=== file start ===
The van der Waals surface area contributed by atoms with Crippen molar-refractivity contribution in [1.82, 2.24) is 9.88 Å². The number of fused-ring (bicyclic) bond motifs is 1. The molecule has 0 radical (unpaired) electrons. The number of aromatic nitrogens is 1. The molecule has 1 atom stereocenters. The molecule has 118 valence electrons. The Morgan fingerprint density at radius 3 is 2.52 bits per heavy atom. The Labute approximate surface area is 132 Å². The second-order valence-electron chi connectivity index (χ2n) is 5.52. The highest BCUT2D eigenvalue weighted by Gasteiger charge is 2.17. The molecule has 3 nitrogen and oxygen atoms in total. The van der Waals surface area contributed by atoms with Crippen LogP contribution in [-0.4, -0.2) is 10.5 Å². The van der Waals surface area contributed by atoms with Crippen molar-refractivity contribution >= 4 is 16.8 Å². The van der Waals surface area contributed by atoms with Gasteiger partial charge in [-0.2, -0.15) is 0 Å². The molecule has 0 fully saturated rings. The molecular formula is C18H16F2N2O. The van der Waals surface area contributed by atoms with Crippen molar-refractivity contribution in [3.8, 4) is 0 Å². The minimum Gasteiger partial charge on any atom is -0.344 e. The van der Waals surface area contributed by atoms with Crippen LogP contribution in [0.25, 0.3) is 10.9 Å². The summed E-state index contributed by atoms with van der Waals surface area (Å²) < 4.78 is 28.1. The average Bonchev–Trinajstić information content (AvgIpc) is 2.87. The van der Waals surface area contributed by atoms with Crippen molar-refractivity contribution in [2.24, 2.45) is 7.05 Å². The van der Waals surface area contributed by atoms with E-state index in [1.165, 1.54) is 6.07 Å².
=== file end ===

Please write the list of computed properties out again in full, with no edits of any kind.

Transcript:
The van der Waals surface area contributed by atoms with Crippen molar-refractivity contribution in [1.82, 2.24) is 9.88 Å². The number of fused-ring (bicyclic) bond motifs is 1. The molecule has 0 radical (unpaired) electrons. The number of aromatic nitrogens is 1. The molecule has 1 atom stereocenters. The molecule has 118 valence electrons. The Morgan fingerprint density at radius 3 is 2.52 bits per heavy atom. The Labute approximate surface area is 132 Å². The second-order valence-electron chi connectivity index (χ2n) is 5.52. The highest BCUT2D eigenvalue weighted by Gasteiger charge is 2.17. The molecule has 3 nitrogen and oxygen atoms in total. The van der Waals surface area contributed by atoms with Crippen LogP contribution in [-0.4, -0.2) is 10.5 Å². The van der Waals surface area contributed by atoms with Crippen molar-refractivity contribution >= 4 is 16.8 Å². The van der Waals surface area contributed by atoms with Gasteiger partial charge in [-0.2, -0.15) is 0 Å². The molecule has 0 fully saturated rings. The molecular formula is C18H16F2N2O. The van der Waals surface area contributed by atoms with Crippen molar-refractivity contribution in [3.8, 4) is 0 Å². The minimum Gasteiger partial charge on any atom is -0.344 e. The van der Waals surface area contributed by atoms with Crippen LogP contribution in [0.25, 0.3) is 10.9 Å². The summed E-state index contributed by atoms with van der Waals surface area (Å²) < 4.78 is 28.1. The average Bonchev–Trinajstić information content (AvgIpc) is 2.87. The van der Waals surface area contributed by atoms with Crippen molar-refractivity contribution in [2.24, 2.45) is 7.05 Å². The van der Waals surface area contributed by atoms with E-state index in [1.165, 1.54) is 6.07 Å².